Strikers' message on Ayr by-election day
'We're sick of being at bosses' beck and call'
HELEN SHOOTER reports from Ayr and Glasgow
NEW LABOUR lost the Scottish Parliament by-election in Ayr last week. Labour's vote fell by 16 percent, letting the hated Tories back in. Donald Dewar, Labour's first minister in Scotland, tried to blame the defeat on "distractions" like the issue of getting rid of the anti-gay Section 28 law. But most working class people, and Labour's core vote, were not "distracted". The vote reflected the deep anger and disappointment with New Labour's Tory policies.
The turnout was lower than when Labour won the previously safe Tory seat by just 25 votes last year. But many Labour voters, in an area with poor communities alongside the rural rich, had no enthusiasm to go out and vote Labour again. Many of their votes went in protest to the Scottish National Party. It gained the most from disillusion with New Labour. The SNP vote rose by 9 percent to beat Labour into third place.
The Scottish Socialist Party, which has few members in the area, came fourth with 1,345 votes. It beat Labour's coalition partners, the Liberals, into fifth place. On the day of the by-election two groups of workers took strike action. Across Scotland lecturers were fighting back against attempts to make them work longer and harder. In Ayr bus drivers struck against Brian Souter, their multi-millionaire Stagecoach boss.
Taking on 'rat' Souter
DEFIANT BUS drivers set up picket lines outside depots across Ayr on the day of the by-election last week. It was the second one day strike by the 660 workers, members of the TGWU union. The drivers are fighting for a decent pay rise from their bosses at Western Buses, which is owned by Brian Souter's giant Stagecoach company. Souter has tried to present himself as being on the side of ordinary people in his campaign to keep the anti-gay Section 28 law in Scotland.
This multi-millionaire is prepared to spend up to �1 million to fund his bigoted campaign. Yet he is offering the bus workers who made those profits a rise of just 30p an hour. A driver, Grant, said, "I remember when Souter came down to the garage all nice to your face when he bought the company." Grant now describes Souter as "a rat. He can find �500,000 for Clause 28 but not any money for drivers and their families."
Another driver, Robert, agreed: "When he came here he walked into the mess room and he was very impressive. I said at the time he was a perfect gentleman. "He said he wouldn't touch our wages for two years. That lasted six months. The job has got harder, with longer days and worse working conditions." Souter has also poured in money to try to defeat the strike. He has bussed in managers and inspectors from around Britain to run a scab operation on the strike days.
His company has reduced fares on strike days to a lower flat rate. Around 50 drivers on Western Buses are in the RMT union. The workers have since voted to support the strike, and were set to join the picket lines on Monday of next week.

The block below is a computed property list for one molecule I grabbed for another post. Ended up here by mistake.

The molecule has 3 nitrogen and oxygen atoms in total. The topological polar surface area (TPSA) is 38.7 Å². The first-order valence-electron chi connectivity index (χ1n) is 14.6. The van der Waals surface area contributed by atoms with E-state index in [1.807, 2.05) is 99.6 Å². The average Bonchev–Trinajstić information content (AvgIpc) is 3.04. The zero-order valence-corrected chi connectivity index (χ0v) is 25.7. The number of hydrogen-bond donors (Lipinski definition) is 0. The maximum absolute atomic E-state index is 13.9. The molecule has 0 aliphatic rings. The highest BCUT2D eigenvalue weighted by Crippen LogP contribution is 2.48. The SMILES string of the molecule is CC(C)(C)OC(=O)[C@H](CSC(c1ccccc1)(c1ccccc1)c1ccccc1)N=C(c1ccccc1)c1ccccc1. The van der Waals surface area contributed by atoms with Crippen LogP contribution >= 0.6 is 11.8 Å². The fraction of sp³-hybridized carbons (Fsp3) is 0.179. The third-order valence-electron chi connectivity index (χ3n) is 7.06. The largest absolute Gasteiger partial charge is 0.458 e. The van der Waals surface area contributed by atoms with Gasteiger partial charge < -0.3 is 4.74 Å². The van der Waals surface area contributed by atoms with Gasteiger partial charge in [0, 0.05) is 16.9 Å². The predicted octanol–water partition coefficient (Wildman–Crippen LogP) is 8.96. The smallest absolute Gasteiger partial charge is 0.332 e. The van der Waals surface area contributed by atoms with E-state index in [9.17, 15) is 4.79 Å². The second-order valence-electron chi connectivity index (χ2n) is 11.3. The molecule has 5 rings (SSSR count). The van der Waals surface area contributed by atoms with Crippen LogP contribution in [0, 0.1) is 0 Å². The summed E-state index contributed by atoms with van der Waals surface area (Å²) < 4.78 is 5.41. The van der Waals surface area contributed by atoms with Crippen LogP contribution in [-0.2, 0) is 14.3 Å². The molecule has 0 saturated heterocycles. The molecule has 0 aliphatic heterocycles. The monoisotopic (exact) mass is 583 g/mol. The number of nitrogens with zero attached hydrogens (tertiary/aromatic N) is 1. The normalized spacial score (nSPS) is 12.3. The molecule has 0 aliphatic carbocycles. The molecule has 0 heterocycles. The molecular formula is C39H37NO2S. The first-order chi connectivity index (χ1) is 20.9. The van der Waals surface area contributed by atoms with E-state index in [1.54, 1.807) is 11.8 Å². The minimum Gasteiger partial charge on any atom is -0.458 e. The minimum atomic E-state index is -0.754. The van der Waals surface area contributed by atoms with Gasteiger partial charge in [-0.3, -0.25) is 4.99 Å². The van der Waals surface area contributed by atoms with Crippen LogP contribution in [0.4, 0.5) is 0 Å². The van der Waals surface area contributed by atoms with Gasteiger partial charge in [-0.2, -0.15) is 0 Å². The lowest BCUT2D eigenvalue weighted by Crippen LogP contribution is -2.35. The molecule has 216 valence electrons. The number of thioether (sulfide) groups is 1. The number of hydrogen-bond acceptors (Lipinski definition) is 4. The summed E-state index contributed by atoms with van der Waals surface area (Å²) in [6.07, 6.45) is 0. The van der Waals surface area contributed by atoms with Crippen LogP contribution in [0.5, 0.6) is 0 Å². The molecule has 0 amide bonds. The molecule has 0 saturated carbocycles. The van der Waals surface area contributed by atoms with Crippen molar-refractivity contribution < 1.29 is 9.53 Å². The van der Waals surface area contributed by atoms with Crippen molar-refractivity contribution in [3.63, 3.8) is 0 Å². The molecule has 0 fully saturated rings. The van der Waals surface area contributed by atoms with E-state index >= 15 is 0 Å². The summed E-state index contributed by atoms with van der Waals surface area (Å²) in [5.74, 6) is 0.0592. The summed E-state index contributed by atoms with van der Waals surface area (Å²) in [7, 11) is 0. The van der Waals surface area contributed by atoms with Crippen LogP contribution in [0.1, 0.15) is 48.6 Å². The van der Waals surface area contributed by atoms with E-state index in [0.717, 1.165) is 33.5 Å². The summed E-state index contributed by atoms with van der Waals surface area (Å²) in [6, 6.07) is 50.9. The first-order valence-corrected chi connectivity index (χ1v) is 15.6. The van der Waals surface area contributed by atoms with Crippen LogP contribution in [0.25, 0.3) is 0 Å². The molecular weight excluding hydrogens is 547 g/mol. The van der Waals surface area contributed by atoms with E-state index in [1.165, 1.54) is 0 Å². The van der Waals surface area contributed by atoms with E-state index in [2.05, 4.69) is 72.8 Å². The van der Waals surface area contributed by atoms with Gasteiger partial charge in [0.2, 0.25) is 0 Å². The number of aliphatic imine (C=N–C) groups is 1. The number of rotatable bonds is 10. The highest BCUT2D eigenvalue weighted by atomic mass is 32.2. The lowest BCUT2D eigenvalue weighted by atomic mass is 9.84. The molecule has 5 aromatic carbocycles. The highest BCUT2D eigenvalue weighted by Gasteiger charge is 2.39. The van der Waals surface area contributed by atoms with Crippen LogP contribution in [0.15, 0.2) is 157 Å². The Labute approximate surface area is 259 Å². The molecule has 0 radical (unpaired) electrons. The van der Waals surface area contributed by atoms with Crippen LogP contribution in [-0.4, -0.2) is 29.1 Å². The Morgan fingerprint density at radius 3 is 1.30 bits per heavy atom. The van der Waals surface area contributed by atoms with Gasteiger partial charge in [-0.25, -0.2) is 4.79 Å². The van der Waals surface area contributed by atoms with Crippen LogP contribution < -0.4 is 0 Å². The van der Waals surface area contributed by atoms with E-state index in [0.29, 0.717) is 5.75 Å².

They want us 'any time, any place, any where'
"IT'S SPEED up on the production line." That is how John Penlington describes the way university management is piling the pressure on lecturers. John was one of the 1,500 lecturers on strike across Scotland on Tuesday and Wednesday of last week. Management at Scottish "new" universities (former polytechnics) and colleges of art want to force lecturers onto a new contract called Partnership 2000.
This means an "unlimited" working week where lecturers could be called to work at any time. Lecturers will also have their annual holidays cut by 20 days. Every new worker has to sign this contract. John, a lecturer at Glasgow Caledonian University, explained, "The management want us at their beck and call, and people are angry. For a lot of people it was the final straw."
The lecturers, members of the EIS-ULA union, were on the picket lines in force as they held their second round of two day strikes last week. Over 100 lecturers and supporters at Paisley University held a lively march and rally near the university on Wednesday. A speaker from the local teachers' union, the EIS, won huge support when he said, "What the management seem to forget is teachers' and lecturers' working conditions are students' learning conditions."
Some 120 lecturers joined a lobby of Glasgow Caledonian management. "It's about union busting," said Lynn Rooney, a lecturer from Caledonian University. "The union is the only thing that stands between us and privatisation." Many lecturers are bitter at the way university education is being run like a business. Caledonian University lecturer Rachel Russell said, "The management use the usual term-'flexibility'. That means teaching weekends and evenings. We even talk about line managers now."
The new head of human resources at the university, Bob Cunningham, has come from the soup manufacturer Baxter's. "I think he's brought his soup factory mentality with him," said lecturer Bill Hughes. We've started calling Partnership 2000 the 'Martini Contract'-any time, any place, anywhere. We'll be contracted to do whatever the university tells us."
Many students support the strike. Steven Anderson, a Paisley University student, reports, "We have taken petitions around the canteen on various days and 70 to 80 percent of the people we approached backed the lecturers." Unfortunately the student committee at the university voted by seven votes to four not to support the strike-angering many students.
The four days of solid strikes have forced the management to call for talks at the arbitration service ACAS. Negotiations were due to go ahead this week. Unfortunately the EIS-ULA union leadership has agreed to suspend the strikes in the meantime. It is crucial not to let university bosses off the hook. Partnership 2000 should be scrapped completely.